People who skip breakfast are more likely to gain weight and have larger waists, according to a U.S. study published online recently.
The study, led by Kevin Smith from Mayo Clinic in the U. S., shows that 26.7 per cent of people who skipped breakfast were obese, compared with 10.9 per cent of those who ate it frequently.
Besides, those who never ate breakfast self-reported the greatest weight gain over the past year, said the study titled “Frequency of Breakfast Consumption, Obesity and Weight Gain.”
The study traced the breakfast habits of 347 people from 2005 to 2017.
The subjects, aged from 18 to 87, were measured for their height, weight, waist and hip circumference.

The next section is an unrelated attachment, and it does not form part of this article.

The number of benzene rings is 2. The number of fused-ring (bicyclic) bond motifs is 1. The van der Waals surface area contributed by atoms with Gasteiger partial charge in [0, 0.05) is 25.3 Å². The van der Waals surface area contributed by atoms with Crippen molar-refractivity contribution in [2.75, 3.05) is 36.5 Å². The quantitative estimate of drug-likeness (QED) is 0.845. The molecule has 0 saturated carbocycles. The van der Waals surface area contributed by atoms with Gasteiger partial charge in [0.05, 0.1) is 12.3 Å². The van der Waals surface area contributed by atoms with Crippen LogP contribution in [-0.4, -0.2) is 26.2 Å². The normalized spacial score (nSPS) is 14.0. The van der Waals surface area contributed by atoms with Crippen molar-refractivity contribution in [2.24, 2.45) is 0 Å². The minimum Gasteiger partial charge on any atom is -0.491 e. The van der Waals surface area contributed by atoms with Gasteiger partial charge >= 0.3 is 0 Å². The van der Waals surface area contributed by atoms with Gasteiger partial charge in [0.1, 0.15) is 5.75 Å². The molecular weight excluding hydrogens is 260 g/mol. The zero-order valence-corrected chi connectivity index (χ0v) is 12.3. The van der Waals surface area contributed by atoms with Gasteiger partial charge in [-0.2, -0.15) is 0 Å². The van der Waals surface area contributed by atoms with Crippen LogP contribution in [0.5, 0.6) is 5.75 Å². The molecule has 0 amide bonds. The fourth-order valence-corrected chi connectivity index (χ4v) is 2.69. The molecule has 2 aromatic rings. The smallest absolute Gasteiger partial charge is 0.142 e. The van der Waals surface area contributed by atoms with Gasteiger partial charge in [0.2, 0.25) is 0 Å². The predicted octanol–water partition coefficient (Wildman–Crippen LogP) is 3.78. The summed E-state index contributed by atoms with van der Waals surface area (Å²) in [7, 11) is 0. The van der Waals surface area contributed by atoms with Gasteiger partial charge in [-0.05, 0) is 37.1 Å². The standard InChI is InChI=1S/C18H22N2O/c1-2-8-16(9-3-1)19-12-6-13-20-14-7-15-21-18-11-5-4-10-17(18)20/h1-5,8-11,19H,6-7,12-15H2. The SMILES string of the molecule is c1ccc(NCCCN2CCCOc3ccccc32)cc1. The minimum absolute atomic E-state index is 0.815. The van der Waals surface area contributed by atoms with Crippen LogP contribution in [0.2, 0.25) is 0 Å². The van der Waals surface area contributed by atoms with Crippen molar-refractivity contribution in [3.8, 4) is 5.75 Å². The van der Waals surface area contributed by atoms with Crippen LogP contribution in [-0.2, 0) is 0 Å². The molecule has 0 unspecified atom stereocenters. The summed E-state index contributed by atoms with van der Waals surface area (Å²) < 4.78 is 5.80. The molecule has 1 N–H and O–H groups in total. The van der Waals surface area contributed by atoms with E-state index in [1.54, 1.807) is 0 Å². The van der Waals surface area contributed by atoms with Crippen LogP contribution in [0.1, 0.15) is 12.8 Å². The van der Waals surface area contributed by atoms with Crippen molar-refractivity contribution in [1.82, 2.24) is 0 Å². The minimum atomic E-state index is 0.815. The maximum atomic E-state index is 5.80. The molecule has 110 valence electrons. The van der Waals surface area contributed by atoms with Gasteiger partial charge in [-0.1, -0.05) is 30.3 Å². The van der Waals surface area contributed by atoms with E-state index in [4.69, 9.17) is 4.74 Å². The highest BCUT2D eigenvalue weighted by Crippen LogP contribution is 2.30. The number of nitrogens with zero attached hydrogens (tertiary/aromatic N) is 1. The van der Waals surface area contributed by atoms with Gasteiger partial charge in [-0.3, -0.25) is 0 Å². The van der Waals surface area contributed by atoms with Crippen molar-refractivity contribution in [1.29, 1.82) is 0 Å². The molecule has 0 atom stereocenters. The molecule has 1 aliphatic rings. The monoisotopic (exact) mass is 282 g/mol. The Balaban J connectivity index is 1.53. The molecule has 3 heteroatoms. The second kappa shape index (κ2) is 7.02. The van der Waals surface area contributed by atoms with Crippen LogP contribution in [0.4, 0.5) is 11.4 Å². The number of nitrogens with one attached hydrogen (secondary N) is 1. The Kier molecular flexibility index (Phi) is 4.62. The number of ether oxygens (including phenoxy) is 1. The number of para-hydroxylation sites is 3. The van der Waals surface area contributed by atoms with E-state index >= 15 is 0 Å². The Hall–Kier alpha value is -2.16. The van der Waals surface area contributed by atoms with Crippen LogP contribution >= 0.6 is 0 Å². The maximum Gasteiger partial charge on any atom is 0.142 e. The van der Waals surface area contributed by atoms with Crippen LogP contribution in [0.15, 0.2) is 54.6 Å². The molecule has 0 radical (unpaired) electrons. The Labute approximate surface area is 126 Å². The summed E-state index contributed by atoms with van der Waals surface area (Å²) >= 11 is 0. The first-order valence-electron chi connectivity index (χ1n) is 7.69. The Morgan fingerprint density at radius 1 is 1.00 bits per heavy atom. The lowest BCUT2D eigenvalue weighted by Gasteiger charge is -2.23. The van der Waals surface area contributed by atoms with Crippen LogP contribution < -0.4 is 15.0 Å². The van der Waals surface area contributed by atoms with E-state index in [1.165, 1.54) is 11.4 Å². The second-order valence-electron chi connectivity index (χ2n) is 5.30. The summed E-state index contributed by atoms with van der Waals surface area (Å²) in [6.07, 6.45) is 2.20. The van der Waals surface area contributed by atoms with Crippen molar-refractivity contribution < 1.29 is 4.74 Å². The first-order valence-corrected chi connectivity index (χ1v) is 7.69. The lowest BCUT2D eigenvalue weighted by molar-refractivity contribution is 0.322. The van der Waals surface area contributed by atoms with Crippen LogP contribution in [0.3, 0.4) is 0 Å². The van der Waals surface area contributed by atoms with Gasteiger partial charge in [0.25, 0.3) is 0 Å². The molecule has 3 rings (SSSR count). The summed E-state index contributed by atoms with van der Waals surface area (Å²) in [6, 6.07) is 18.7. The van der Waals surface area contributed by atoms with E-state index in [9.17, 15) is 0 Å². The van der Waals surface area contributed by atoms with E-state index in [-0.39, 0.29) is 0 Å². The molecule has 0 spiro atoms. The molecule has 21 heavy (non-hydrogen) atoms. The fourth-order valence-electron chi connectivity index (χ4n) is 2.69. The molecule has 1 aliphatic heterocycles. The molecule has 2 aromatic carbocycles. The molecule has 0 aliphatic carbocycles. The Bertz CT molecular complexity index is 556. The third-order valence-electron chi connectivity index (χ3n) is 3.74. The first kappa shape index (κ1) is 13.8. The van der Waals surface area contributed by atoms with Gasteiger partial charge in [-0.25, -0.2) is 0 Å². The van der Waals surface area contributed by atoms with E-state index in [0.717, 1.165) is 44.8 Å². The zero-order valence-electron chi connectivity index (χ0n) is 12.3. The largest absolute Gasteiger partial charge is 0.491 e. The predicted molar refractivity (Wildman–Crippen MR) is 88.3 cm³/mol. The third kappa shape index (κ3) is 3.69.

Participants, who needed to have the same breakfast routine for two or more years, reported their frequency of breakfast.
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They were coded as “infrequent” if they had breakfast one to four times a week, and “frequent” if they had it five to seven times a week.
The study also found that those who missed their breakfast had an average waist of 97.5 cm, 9.8 cm larger than those who had it five to seven times a week, even when age, gender and body mass were considered.
“Infrequent breakfast consumption is associated with indices of central obesity and weight gain, with these associations being more evident in individuals who never eat breakfast,” the study said.
“Our findings on healthy adults are consistent with prior observations in the young, corroborating the concept that regular consumption of this meal is an important and independent contributor of healthy weight at all ages,” it added.